Harneys recently had the pleasure of announcing that our British Virgin Islands office had re-registered itself under the Limited Partnership Act 2017 to take advantage of a number of the provisions in the new legislation. In that announcement we referred to some of the advantages of registration under the new legislation (apart from the obvious benefit of limited liability structures).
The Limited Partnership Act 2017 is the culmination of many years of effort by the British Virgin Islands legal community to fundamentally reform the law relating to limited partnerships in the Territory. Although reform efforts were directed towards investment funds, the structures also provide a number of advantages for other types of business – including the law firms themselves.
Although limited partnerships under the 2017 Act retain a number of the key features of partnerships, in many other respects they closely resemble limited liability companies, including the ability to opt for separate legal personality for the partnership.
Many of the most attractive features of limited partnerships under the 2017 Act are provisions which consciously replicate concepts of company law. A lot of these are simple and basic, like the ability to obtain a certificate of good standing for the partnership and setting out clear provisions for execution of documents. But others are more complex and detailed, including:
- a new registration regime for security interests created by the partnership to protect priority and give constructive notice to third parties;
- the ability to enter into plans and schemes of arrangement between the partners and/or creditors of the partnership;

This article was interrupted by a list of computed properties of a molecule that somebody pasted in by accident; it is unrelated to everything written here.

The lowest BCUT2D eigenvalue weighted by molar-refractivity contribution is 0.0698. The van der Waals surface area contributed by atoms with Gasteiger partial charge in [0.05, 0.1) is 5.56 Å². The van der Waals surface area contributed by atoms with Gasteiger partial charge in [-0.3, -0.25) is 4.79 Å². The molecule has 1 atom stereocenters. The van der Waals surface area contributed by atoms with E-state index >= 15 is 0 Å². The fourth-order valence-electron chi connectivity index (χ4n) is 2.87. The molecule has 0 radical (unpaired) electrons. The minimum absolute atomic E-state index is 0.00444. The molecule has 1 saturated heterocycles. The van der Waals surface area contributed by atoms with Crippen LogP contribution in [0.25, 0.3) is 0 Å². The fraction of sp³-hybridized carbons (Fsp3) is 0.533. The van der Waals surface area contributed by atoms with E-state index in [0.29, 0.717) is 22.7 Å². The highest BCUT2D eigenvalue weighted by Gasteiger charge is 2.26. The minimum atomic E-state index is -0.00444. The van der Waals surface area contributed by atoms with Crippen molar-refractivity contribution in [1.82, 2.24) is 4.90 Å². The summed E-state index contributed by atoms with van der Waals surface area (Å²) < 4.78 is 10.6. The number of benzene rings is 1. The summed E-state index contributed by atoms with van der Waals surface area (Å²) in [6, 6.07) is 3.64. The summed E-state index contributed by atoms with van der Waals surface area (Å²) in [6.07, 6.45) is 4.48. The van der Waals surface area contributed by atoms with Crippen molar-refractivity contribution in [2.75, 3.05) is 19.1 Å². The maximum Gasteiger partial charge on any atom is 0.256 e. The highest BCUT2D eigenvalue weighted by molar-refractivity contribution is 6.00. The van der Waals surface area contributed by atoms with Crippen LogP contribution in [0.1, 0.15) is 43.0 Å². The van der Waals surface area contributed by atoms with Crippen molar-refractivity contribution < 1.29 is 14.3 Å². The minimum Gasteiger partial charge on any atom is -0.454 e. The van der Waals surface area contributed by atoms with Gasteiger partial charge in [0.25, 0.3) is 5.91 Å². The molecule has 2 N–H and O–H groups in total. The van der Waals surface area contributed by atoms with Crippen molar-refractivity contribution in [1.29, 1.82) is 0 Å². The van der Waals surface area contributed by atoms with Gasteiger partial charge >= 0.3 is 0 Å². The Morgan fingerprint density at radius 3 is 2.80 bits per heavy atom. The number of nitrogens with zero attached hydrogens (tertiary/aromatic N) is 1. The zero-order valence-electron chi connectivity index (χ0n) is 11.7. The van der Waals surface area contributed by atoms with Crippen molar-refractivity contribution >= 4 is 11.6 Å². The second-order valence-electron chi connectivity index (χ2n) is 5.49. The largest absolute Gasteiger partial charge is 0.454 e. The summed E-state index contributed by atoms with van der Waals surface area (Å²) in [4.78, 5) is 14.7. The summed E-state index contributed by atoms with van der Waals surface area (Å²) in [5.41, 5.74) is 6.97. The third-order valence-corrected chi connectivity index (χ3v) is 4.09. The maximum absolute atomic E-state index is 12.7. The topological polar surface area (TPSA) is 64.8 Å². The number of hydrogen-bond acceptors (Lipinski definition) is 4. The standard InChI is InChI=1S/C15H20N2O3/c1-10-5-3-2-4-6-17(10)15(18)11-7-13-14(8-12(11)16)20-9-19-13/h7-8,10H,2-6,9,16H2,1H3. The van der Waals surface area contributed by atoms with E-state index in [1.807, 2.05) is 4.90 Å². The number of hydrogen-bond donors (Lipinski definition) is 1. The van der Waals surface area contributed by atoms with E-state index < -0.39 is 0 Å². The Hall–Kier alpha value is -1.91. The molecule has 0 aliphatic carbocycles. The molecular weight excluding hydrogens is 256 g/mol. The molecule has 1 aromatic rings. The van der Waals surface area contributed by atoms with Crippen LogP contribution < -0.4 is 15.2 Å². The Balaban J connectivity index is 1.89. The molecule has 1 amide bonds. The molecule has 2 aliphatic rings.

- the ability to continue limited partnerships into and out of the British Virgin Islands;
- the ability to merge or consolidate limited partnerships by statutory process; and
- minority squeeze out provisions.
Whilst most of these concepts draw heavily upon equivalent provisions of BVI company law, there are subtle changes of emphasis and degree.
But other parts of the legislation simply seek to refine and improve on the predecessor legislation relating to limited partnerships, clearing away old problems and filling in gaps. Notable improvements include provisions for transfer of partnership interests, and accession to the limited partnership agreement. No longer will parties have to grant general powers of attorney to the general partner to sign accession agreements every time a new investor invests into a fund structured as a limited partnership. The long standing lacuna in BVI partnership law in relation to struck-off partnerships has finally been resolved.
Insolvency practitioners will also be heartened to see express provision made for dealing with insolvent partnerships. The Insolvency Act 2003 required subsidiary legislation to deal with partnership generally, but much like the theatrical play, Waiting for Godot, these regulations seemed destined never to arrive. Now – for limited partnerships at least – there are sensible provisions for dealing with financially distressed partnerships.
When the partners decided to re-register under the 2017 Act there was some hope that Harney Westwood & Riegels LP would be the first limited partnership to be registered under the 2017 Act. Sadly that did not happen – our investment funds team were too busy with forming new PE structures and managed to register 13 of them before we managed to register our own firm. But we were very pleased to complete our registration nonetheless, and look forward to joining our clients in enjoying the benefits of the new legislation.